The European Commission, once asserted that “even before Bulgaria and Romania joined the Union, Turkey and Croatia, had begun joining the EU. Negotiations with Croatia may be concluded within a few years, while those with Turkey are expected to take considerably longer.” Yet the crux of the matter is that Turkey’s full membership negotiation in the EU was not fruitful over the previous four decades. Debates over Turkey’s full membership in the European Union (EU) have been gaining salience not only as a matter of scholarly interest in Europe but also as a major issue in Turkey.
Akçapar’s book sets out to examine the optimal future of the EU membership process for Turkey. The book seeks to address the wide dimensions of the relationships between Turkey, Europe, and the United States (US). The major hypothesis that gives substance to the book is to engender the policies for Turkey, Europe, the US, and the neighbours of Europe. Akçapar’s book aims to fill the gap between the EU and Turkey’s full membership perceptions. His purpose is to study and analyze from various perspectives the benefits of Turkey’s membership in the EU. In terms of Turkey’s full membership in the EU, however, Akçapar seeks to elucidate a pivotal argument convincingly perceiving his book as an account of a case study for Turkey joining the EU as a full member. Indeed, as Akçapar claims in the first chapter, while Turkey has maintained its focus on full membership in the EU, the successive EU decision makers barred tangible progress to that effect. Similarly, it is argued that a breakthrough was achieved in December 1999, when the Helsinki Summit officially recognized Turkey without any precondition as an accession candidate on an equal footing with the other candidate states. (p. 35) Proceeding from the European future of Turkey the author points out to numerous reports in the second chapter that may have influenced the EU’s thinking on Turkey’s membership in the EU. The reports represent that Turkey’s membership aspirations are widely seen as a threat to the EU’s integration. However, Turkey is an astonishing opportunity for the EU. In the central chapters, Akçapar turns to the EU integration, and the asymmetrical policies between the EU and the US on international issues, such as the 2003 Iraqi invasion.
The main innovative contribution of the book in Chapter Five is its attempt to understand the question of whether Turkey should be more or less engaged in its neighborhood (Lebanon, Iraq and Syria), which has yet to be fully resolved. Probably one of the reasons for the tendency to explain the regional role of Turkey is that the Europeanization of the foreign and security policy of Turkey can no longer be dissociated from the imperative to engage in the surrounding region. (p. 112) In order to substantiate the nature of the US‒Turkey relationship, the author argues that the US and Turkey have been longstanding allies and partners. One interesting point, which emerges from this analysis, is the importance that Turkey holds for the US and equally for the EU is not contested. However, the debate about Turkey’s eventual membership in the EU is far from over (p. 163) and the negotiations involve an intricate process. The chief conclusions emerge that first, by opening the accession negotiation of the EU with Turkey, a dreaded EU “Superstate” does not emerge. Second, Turkish membership becomes meaningful wherein the EU had been seeking a more integrated foreign and security policy.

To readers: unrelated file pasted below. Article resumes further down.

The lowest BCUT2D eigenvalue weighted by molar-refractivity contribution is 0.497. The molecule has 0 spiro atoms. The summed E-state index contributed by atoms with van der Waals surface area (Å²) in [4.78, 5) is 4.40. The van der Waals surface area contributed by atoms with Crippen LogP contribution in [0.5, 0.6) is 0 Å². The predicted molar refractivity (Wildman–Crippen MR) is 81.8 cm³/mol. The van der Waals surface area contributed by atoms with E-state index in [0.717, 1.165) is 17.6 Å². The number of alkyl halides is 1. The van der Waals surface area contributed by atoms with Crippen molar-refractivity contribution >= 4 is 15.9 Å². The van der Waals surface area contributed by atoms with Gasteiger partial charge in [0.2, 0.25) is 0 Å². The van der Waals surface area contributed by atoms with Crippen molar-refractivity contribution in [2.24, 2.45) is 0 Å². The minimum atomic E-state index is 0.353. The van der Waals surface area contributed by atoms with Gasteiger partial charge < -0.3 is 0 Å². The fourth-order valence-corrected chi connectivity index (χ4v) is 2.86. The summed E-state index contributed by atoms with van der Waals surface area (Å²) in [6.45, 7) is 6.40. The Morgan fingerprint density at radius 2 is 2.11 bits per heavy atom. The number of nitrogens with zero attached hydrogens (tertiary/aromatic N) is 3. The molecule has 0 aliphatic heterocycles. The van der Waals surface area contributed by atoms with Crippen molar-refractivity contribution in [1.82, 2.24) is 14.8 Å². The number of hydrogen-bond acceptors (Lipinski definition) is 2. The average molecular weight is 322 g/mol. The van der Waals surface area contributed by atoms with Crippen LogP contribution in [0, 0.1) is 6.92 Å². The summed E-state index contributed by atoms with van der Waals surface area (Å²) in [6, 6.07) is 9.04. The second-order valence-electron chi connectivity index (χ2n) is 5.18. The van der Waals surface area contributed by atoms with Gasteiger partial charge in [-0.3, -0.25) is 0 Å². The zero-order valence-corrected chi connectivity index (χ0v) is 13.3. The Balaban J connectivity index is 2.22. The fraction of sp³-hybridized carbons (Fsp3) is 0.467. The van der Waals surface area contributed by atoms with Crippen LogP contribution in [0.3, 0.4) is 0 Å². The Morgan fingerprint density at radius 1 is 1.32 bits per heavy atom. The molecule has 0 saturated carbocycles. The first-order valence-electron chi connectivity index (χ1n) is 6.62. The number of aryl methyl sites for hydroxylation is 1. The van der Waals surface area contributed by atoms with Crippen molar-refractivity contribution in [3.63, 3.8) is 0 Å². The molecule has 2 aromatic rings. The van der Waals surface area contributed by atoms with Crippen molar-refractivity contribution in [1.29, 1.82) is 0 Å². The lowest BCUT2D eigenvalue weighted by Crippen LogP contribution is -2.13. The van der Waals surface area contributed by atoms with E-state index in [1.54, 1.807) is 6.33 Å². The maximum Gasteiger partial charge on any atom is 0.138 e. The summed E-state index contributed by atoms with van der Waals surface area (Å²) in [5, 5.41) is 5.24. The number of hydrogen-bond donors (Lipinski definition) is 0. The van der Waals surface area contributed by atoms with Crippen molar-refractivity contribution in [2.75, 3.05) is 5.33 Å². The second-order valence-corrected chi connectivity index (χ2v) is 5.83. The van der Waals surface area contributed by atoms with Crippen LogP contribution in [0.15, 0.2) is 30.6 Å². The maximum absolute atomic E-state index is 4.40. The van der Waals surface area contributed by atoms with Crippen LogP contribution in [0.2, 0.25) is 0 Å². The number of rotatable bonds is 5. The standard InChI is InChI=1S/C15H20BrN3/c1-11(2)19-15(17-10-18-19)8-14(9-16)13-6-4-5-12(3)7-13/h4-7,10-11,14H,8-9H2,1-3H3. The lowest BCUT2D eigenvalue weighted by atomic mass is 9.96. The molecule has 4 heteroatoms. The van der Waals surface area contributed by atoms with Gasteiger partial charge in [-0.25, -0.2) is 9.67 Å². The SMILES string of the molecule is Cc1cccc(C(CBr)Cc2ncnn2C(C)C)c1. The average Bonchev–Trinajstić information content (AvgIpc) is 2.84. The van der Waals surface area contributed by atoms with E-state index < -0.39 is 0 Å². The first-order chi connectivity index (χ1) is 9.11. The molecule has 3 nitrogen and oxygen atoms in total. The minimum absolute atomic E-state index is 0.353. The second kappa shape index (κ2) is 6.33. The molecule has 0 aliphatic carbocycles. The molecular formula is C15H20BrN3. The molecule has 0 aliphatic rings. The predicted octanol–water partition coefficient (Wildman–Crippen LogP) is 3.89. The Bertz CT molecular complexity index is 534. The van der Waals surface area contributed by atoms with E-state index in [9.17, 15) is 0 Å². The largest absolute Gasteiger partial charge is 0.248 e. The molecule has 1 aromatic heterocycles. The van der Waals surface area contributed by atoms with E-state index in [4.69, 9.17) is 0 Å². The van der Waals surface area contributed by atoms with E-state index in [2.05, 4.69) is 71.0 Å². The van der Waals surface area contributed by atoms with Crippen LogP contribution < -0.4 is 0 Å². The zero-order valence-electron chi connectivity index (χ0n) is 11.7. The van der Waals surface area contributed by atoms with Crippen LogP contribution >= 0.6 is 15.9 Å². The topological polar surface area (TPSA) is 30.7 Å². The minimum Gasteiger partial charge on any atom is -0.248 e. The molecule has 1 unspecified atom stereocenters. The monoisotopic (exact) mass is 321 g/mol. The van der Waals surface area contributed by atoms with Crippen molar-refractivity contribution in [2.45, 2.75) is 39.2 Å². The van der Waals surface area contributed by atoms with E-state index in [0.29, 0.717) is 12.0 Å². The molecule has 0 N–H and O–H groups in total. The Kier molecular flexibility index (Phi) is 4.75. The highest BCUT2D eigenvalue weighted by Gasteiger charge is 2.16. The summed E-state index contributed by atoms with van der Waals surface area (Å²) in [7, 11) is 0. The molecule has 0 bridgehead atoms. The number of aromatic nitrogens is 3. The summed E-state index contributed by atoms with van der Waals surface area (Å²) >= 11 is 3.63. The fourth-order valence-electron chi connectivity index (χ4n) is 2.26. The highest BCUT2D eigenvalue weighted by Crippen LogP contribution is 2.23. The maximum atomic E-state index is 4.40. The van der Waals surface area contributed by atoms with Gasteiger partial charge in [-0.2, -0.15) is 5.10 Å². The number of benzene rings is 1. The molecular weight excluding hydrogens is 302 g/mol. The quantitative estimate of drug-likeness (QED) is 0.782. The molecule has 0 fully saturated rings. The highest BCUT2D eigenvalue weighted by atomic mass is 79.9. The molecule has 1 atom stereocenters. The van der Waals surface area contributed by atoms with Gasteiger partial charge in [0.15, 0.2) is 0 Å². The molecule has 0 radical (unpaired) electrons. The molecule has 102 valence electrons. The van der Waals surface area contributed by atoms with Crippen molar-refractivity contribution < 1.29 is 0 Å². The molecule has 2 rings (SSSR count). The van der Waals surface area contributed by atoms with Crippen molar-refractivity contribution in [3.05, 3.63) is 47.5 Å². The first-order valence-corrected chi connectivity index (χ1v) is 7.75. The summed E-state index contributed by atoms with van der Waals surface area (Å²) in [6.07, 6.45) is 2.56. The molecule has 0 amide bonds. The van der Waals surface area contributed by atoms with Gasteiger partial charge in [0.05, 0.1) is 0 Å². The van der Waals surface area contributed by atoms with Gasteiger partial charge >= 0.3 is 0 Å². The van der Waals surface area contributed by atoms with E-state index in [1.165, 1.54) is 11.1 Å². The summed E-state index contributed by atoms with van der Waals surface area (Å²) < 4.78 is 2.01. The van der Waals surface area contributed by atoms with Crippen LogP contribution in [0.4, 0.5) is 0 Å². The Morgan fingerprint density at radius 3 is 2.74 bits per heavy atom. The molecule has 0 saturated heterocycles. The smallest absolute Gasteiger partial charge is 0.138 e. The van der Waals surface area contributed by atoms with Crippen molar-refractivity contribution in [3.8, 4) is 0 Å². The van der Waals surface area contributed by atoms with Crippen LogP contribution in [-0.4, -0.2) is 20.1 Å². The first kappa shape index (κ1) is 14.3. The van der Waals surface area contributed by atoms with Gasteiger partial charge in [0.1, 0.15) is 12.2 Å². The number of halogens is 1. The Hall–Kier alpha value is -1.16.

Akçapar is to be commended for embarking on a complicated and extensive subject. However, his study has several shortcomings. First, from an international relations theoretical point of view, the approach of the book is not sufficiently comprehensive. Moreover, theorizing European integration could be realized by applying the English School of international relations theory. In addressing European integration, the English School views that primary institutions could bind the internal and external integration of Europe together. Therefore, primary institutions are the key to understanding the practices within Europe such as bilateral and multilateral relations with other players. Among the master primary institutions, diplomacy is pertinent in that context as the author accentuates the role of negotiation between Turkey and the EU. Second, a further weakness is the lack of a clear methodology. Due to the key role that language plays in negotiation, narrative analysis could probably be adopted to study policy formation. Third, regarding the data collection in this book, the majority of data has been chosen from the existing literature while the current data on the European Commission could be a valuable source. Fourth, while Turkey’s membership in the EU is examined and that is expected to find new practices for the issue, Akçapar turns to the US‒ Turkish relationship as a comparison, but it could be argued that this is not within the parameters of this study. Fifth, Akcapar exaggerates the praise Turkey is receiving by regional public opinion due to Turkey’s increased activism in the region. (p.78) Although other solutions rather than the ones now adopted could have been part of the book, the book highlights the EU’s approach to the world outside its borders and the current developments of the European Neighborhood policy. In the particular case of Turkey, this book provides insightful information on what is going on both from the perspective of the EU and Turkey. Researchers examining Turkey’s current policies as well as those concerned with European studies, in general, should closely read this book.
. European Commision (2010), “Uniting a continent: enlargement”, Retrieved from http://europa.eu/ pol/enlarg/index_en.htm, accessed 21 October 2010.
. T. Diez and R. Whitman R. (2002), “Analyzing European integration: Reflecting on the English School‒ Scenarios for an encounter,” Journal of Common Market Studies, vol. 40, no. 1, pp. 43–67.